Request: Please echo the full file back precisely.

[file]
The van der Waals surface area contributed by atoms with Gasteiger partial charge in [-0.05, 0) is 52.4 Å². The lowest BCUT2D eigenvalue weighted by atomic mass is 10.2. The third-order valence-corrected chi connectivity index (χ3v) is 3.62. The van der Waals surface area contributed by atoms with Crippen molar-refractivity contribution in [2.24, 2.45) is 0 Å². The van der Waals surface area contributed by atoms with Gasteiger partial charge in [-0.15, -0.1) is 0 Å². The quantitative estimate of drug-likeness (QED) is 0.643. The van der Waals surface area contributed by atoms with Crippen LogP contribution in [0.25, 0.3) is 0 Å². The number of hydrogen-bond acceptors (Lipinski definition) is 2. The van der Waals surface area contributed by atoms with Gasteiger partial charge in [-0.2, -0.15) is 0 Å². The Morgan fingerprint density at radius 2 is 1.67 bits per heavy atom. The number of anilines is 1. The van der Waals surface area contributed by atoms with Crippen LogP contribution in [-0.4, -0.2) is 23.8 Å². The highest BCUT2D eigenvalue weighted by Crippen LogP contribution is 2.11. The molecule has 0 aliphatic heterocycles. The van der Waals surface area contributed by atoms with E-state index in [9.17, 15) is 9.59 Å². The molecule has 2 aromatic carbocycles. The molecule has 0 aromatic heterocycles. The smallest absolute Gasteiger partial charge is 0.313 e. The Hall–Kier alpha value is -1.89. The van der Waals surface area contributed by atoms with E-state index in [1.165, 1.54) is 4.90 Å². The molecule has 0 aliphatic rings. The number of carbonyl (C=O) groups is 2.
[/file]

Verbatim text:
The van der Waals surface area contributed by atoms with Gasteiger partial charge in [-0.05, 0) is 52.4 Å². The lowest BCUT2D eigenvalue weighted by atomic mass is 10.2. The third-order valence-corrected chi connectivity index (χ3v) is 3.62. The van der Waals surface area contributed by atoms with Crippen molar-refractivity contribution in [2.24, 2.45) is 0 Å². The van der Waals surface area contributed by atoms with Gasteiger partial charge in [-0.15, -0.1) is 0 Å². The quantitative estimate of drug-likeness (QED) is 0.643. The van der Waals surface area contributed by atoms with Crippen LogP contribution in [0.25, 0.3) is 0 Å². The number of hydrogen-bond acceptors (Lipinski definition) is 2. The van der Waals surface area contributed by atoms with Gasteiger partial charge in [-0.2, -0.15) is 0 Å². The Morgan fingerprint density at radius 2 is 1.67 bits per heavy atom. The number of anilines is 1. The van der Waals surface area contributed by atoms with Crippen LogP contribution in [-0.4, -0.2) is 23.8 Å². The highest BCUT2D eigenvalue weighted by Crippen LogP contribution is 2.11. The molecule has 0 aliphatic heterocycles. The van der Waals surface area contributed by atoms with E-state index in [9.17, 15) is 9.59 Å². The molecule has 2 aromatic carbocycles. The molecule has 0 aromatic heterocycles. The smallest absolute Gasteiger partial charge is 0.313 e. The Hall–Kier alpha value is -1.89. The van der Waals surface area contributed by atoms with E-state index in [1.165, 1.54) is 4.90 Å². The molecule has 0 aliphatic rings. The number of carbonyl (C=O) groups is 2.